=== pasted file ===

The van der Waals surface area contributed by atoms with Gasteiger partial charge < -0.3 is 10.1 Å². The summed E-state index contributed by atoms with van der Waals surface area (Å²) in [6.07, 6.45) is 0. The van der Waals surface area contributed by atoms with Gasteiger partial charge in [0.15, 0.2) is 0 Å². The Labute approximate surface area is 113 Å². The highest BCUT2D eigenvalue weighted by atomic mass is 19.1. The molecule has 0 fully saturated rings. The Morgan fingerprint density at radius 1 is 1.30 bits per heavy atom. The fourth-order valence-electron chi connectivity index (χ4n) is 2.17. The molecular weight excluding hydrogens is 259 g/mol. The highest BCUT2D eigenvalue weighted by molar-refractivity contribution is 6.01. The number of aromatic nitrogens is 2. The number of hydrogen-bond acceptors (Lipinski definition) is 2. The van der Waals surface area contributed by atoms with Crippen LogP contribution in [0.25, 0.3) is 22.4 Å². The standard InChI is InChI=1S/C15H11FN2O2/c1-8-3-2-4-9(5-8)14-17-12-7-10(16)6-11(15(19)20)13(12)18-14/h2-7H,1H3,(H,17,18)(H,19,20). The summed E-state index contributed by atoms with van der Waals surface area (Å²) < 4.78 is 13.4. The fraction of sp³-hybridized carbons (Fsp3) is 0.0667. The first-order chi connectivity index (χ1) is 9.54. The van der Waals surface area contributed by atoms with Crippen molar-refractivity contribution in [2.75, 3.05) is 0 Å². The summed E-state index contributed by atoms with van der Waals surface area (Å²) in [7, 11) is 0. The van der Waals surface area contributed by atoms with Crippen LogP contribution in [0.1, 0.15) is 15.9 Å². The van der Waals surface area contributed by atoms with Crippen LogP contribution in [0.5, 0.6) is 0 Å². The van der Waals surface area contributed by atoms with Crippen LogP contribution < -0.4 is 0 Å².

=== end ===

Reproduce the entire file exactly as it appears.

The van der Waals surface area contributed by atoms with Gasteiger partial charge < -0.3 is 10.1 Å². The summed E-state index contributed by atoms with van der Waals surface area (Å²) in [6.07, 6.45) is 0. The van der Waals surface area contributed by atoms with Gasteiger partial charge in [0.15, 0.2) is 0 Å². The Labute approximate surface area is 113 Å². The highest BCUT2D eigenvalue weighted by atomic mass is 19.1. The molecule has 0 fully saturated rings. The Morgan fingerprint density at radius 1 is 1.30 bits per heavy atom. The fourth-order valence-electron chi connectivity index (χ4n) is 2.17. The molecular weight excluding hydrogens is 259 g/mol. The highest BCUT2D eigenvalue weighted by molar-refractivity contribution is 6.01. The number of aromatic nitrogens is 2. The number of hydrogen-bond acceptors (Lipinski definition) is 2. The van der Waals surface area contributed by atoms with Crippen LogP contribution in [0.25, 0.3) is 22.4 Å². The standard InChI is InChI=1S/C15H11FN2O2/c1-8-3-2-4-9(5-8)14-17-12-7-10(16)6-11(15(19)20)13(12)18-14/h2-7H,1H3,(H,17,18)(H,19,20). The summed E-state index contributed by atoms with van der Waals surface area (Å²) < 4.78 is 13.4. The fraction of sp³-hybridized carbons (Fsp3) is 0.0667. The first-order chi connectivity index (χ1) is 9.54. The van der Waals surface area contributed by atoms with Crippen molar-refractivity contribution in [2.75, 3.05) is 0 Å². The summed E-state index contributed by atoms with van der Waals surface area (Å²) in [7, 11) is 0. The van der Waals surface area contributed by atoms with Crippen LogP contribution in [0.1, 0.15) is 15.9 Å². The van der Waals surface area contributed by atoms with Crippen LogP contribution in [0.5, 0.6) is 0 Å². The van der Waals surface area contributed by atoms with Crippen LogP contribution < -0.4 is 0 Å².